Monday, December 26, 2005

Xmas and Channukah = Oil and water

Very well written.

From here:

Hanukkah: It's truly a miracle

Jordana Horn Marinoff

When I was a child, growing up in suburban New Jersey, I always looked forward to this time of year. I loved watching the neighbors put up their Christmas lights, which would sparkle in the night as I peeked out my window after bedtime. One day, I told my parents how pretty the lights were. That night, we got in the car after dark and drove around the neighborhood, admiring the multicolored displays of blinking lights.

"Why can't we have lights in front of our house?" I asked as we drove up our driveway into the garage. Compared to everyone else's, our house looked like the Death Star.

"Because those are Christmas lights, and we're Jewish," my mom answered.

Well, I was 8 or so, but I wasn't stupid. "I know," I said, "but isn't Hanukkah the festival of lights?" Got her there, I thought.

She smiled. "Yes, but those lights are Christmas lights. We have our candle lights in the menorah for Hanukkah. Hanukkah and Christmas are very different."

They sure are.

The attempt to equate the two holidays drives me insane every year. "Merry Christmas and Happy Hanukkah." Other than falling at approximately the same time of year, the two holidays are nothing alike. Christmas is a beautiful, sacred and special holiday. For Christians. Not me.
Why should I have to protest this point? Because if you don't celebrate Christmas, or "get in the Christmas spirit," you're labeled a Grinch. Because, thanks to going to an American public high school, having a television set, and just generally living in everyday American society, I know every word of every Christmas carol.

And I suppose that's why bits of Christmas trickle into Hanukkah. Families give in to the spirit of the day, the retail season, the pressures of assimilation. They put a tree in their living room, calling it a "Hanukkah bush"; they have a big family meal on Christmas and exchange gifts, because "it's so much fun!"

"We'll let our kids choose which religion they want to practice," I hear so many parents of mixed Jewish-Christian households assert confidently.

Hmm, let's see - as a kid, would I go with the religion with the colored lights, the fun fat guy who gives presents and the bunny with the eggs, or the one with the weird eating restrictions and the history of persecution?

Contrary to what most people may think, giving gifts isn't a cornerstone of Hanukkah. Dreidels, gelt, sure, but it's not the focal point of the holiday. Hannukah is actually all about being Jewish - and not giving into pressure to be anything else.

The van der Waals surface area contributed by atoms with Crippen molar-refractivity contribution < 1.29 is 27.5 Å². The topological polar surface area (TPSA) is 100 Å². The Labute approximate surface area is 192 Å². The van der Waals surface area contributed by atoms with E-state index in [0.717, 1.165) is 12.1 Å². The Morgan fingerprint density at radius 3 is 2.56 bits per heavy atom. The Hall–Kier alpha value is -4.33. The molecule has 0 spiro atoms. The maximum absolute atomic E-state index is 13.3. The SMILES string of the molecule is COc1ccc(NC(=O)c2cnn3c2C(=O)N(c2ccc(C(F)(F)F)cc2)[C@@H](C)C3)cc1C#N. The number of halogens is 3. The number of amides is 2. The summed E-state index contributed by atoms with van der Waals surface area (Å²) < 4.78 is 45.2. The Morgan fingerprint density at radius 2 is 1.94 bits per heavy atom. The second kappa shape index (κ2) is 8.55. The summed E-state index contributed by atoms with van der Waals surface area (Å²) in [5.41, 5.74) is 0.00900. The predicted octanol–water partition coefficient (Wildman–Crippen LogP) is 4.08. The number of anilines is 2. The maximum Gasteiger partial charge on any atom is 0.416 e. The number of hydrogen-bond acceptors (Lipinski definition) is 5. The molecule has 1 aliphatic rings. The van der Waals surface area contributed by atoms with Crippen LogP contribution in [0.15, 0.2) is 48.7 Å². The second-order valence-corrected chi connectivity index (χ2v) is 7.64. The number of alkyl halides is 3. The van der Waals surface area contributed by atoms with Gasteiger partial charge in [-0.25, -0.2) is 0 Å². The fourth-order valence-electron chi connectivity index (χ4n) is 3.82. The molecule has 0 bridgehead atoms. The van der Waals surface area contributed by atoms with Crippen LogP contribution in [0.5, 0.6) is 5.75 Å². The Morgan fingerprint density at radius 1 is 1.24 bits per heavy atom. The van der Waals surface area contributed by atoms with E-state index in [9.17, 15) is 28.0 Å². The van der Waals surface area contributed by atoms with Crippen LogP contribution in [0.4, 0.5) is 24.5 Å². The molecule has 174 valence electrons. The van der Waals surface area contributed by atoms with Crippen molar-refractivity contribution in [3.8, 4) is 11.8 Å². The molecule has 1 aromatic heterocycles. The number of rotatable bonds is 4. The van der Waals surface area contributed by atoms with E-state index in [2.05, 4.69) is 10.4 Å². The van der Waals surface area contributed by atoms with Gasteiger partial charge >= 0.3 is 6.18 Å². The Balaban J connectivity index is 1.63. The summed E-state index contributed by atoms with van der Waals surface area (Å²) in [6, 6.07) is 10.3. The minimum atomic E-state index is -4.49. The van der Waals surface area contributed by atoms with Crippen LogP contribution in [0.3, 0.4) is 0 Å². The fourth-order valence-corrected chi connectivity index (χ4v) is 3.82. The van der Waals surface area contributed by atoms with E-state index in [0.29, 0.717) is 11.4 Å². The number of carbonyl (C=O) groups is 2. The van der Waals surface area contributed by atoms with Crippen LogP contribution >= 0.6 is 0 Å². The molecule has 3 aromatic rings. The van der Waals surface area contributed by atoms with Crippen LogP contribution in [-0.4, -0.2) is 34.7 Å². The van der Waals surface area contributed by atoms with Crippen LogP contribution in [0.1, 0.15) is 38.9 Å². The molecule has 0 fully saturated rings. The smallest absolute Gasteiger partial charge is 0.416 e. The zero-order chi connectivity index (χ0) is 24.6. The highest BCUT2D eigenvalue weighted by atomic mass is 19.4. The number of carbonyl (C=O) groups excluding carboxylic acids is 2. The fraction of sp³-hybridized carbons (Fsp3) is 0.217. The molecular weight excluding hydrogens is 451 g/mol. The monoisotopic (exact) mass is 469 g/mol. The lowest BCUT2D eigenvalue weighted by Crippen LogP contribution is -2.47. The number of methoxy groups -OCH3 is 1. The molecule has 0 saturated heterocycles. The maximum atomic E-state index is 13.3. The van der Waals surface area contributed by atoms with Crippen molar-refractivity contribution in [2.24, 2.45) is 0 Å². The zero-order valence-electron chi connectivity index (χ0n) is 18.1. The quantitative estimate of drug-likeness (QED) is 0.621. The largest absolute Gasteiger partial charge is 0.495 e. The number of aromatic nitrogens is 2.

The holiday commemorates the story of a rebellion against the Greek king of Syria, who tried to crush the Jews into submission by not allowing them to practice their faith way back in 165 B.C. Led by a rebel, Judah Maccabee, and his family, the Jews rose up against the king and defeated him. The Temple in Jerusalem, however, had been desecrated by the king, and there was only enough oil to light the menorah for one day. By way of a miracle, the oil lasted for eight and the Jews could rebuild.

The rebellion started in the town of 'Modi'in in modern-day Israel, where a Greek officer commanded the townspeople to bow before an idol and eat pork - both forbidden by Jewish law. The resident elder (and Judah Maccabee's father), Mattathias, refused to do it. Another villager stepped forward and said he would do it instead. In anger, Mattathias killed the villager and then the officer, starting the war which would lead to the defeat of the much more powerful king. The uprising began with one man's assertion of identity: his recognition that he would not be, and could not be, anything other than what he was. His pride in his Judaism ensured his survival - and, ultimately, the religion's as well.

I've always taken being Jewish seriously, in no small part because I believe it is incumbent upon me to do so. After all, I am heir to an amazing intellectual, religious, ethical and historical legacy, thousands of years old. I have the good fortune of having had great-grandparents who took the long boat ride from Eastern Europe to the United States - sparing themselves the carnage of the Cossacks, and their children and grandchildren from certain death at the hands of the Nazis 60 years later. All of the historical cards have fallen into place to deal me a winning hand: a country in which I can practice and learn about my religion freely.

In light of all this (yes, pun intended), every year, I can't help but think that Hanukkah truly is a miracle. And so, every year, surrounded by twinkling reindeer, pine wreaths and colored lights, we put the menorah in our window, light the candles and celebrate our heritage, watching the candles flicker against the darkness.